• Anon N + 1

    “Are Endurance Athletes Hurting Their Hearts . . . .” Thank you for this; very timely. I’ll be seeing my cardiologist for another check-up in a few weeks, and I’d like him to read the VeloNews article before my next visit.

    • jules

      I’d be interested how the risk compares to the effects on the cardio-vascular system of the average, sedentary lifestyle. Not talking it down, just curious.

    • An article that we did here a few years ago on the same topic: http://cyclingtips.com.au/2010/10/exercise-is-good-for-the-heart%E2%80%A6-but-is-there-a-limit/

    • Annie.

      I’d like to know how the results would be for cyclists compared to runners (as the article mentions “marathons” and “ultra-marathons”): Runners (and as far as I know, triathletes even more so) are subject to a high level of tissue damage caused during one single competition, and it takes the body several weeks to restore that.

  • beerali

    I’m JUST out of frame in the cover photo!

    • What a photo, and what a race!

      • beerali

        The women’s race was unbelievable! 30+ laps of a solo breakaway for the win. Incredibly strong effort.

  • Michele

    Nicely put Voeckler, and agree with him 100%.

    His team doesn’t need Oleg. But despite that, his team owner could, unfortunately, decide to sell up for the sake of a fatter wallet.

    I had a really interesting discussion with a companion the other day; there are some sections of the cycling world who want their sport to emulate F1 – to be as professional, to have TV rights etc. Guys like Oleg can make this happen.

    As a F1 fan that concerns me. F1 is in a bigger mess than ever. Safety issues aside – I’d much prefer F1 from the late 70s to early 90s.

    Yes, cycling needs to progress – but there are some good examples to avoid when it comes to the model used.

    • donncha

      I think the teams are completely misguided. Currently in cycling we have a handful of teams with large budgets (SKY, Tinkoff, Astana etc.) and a bunch of lesser teams (financially). When it comes to the Grand Tours, the big teams win as they have quality in depth. The big teams are often dependent on wealthy benefactors, and the lower teams are dependent on sponsorship.

      Compare that to e.g: Premiership football which is awash in TV cash. We still have a handful of big teams who win everything and lots of lesser teams who are also-rans. Many of the big teams are dependent on wealthy benefactors (Chelsea, ManCity). The others depend on sponsors & TV money and the vast majority of them are either in shitloads of debt or living hand-to-mouth.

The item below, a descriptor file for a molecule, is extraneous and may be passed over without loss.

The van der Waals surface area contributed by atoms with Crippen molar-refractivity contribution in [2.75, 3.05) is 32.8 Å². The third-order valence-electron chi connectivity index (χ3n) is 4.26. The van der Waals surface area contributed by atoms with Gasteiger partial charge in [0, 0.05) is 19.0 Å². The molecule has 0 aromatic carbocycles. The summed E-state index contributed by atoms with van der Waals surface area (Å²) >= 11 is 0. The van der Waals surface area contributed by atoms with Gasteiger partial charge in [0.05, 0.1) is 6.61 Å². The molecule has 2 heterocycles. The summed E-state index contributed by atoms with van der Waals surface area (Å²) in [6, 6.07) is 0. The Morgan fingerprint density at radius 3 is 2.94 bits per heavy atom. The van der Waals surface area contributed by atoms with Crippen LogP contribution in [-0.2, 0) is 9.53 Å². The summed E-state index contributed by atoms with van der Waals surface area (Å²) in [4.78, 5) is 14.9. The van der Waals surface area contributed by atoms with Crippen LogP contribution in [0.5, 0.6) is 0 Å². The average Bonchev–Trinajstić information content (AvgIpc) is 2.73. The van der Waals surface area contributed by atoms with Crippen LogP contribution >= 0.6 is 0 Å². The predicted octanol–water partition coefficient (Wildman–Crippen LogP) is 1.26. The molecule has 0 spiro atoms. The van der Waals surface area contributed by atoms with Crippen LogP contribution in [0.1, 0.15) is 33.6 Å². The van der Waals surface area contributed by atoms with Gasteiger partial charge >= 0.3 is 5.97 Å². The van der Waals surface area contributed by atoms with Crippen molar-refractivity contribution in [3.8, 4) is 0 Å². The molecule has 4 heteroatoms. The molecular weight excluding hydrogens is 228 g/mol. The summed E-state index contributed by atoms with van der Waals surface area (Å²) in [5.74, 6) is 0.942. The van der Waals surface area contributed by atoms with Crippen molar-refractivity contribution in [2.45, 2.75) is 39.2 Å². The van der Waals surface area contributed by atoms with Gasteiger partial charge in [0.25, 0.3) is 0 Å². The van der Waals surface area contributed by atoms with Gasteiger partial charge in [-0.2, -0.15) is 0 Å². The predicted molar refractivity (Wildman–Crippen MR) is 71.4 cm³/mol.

More money isn’t going to make the teams any more financially viable. All it will do is raise the salaries of the riders because that’s what the teams will spend their money on (as they do in every single other sport where more money shows up) and the teams will still be as fragile as they were before.

      It seems to me that ASO have been quietly building an empire over the last 100 years because they’re a business. They’ve taken their main asset, grown it organically and used it to diversify into other races. Meanwhile the teams didn’t bother working together and mainly fucked up their reputations, scaring sponsors off by running/encouraging doping programs etc. Now they look around and see that ASO makes some money and decide, “hey, we should make money too”, but their only solutions are “hey ASO, give us some of your money” or “hey ASO, share some of your assets with us (in the form of guaranteed Tour entry)”.

      • Michele

        Good comments Donncha.

        It’s a great topic of conversation.

      • Whippet

        F1 is a natural analogy because there are teams racing each other. But there are other models that have proven successful. Actually, there are many possible structures, but for discussion I’ll just mention one of the most successful. The NFL in the USA has managed to mitigate the problems of financial success such as domination by a handful of rich teams and reliance of wealthy benefactors. The factors that distinguish the NFL are: 1. 70% revenue sharing between teams (franchises), 2. a player salary cap, and 3. all TV rights are negotiated by the league.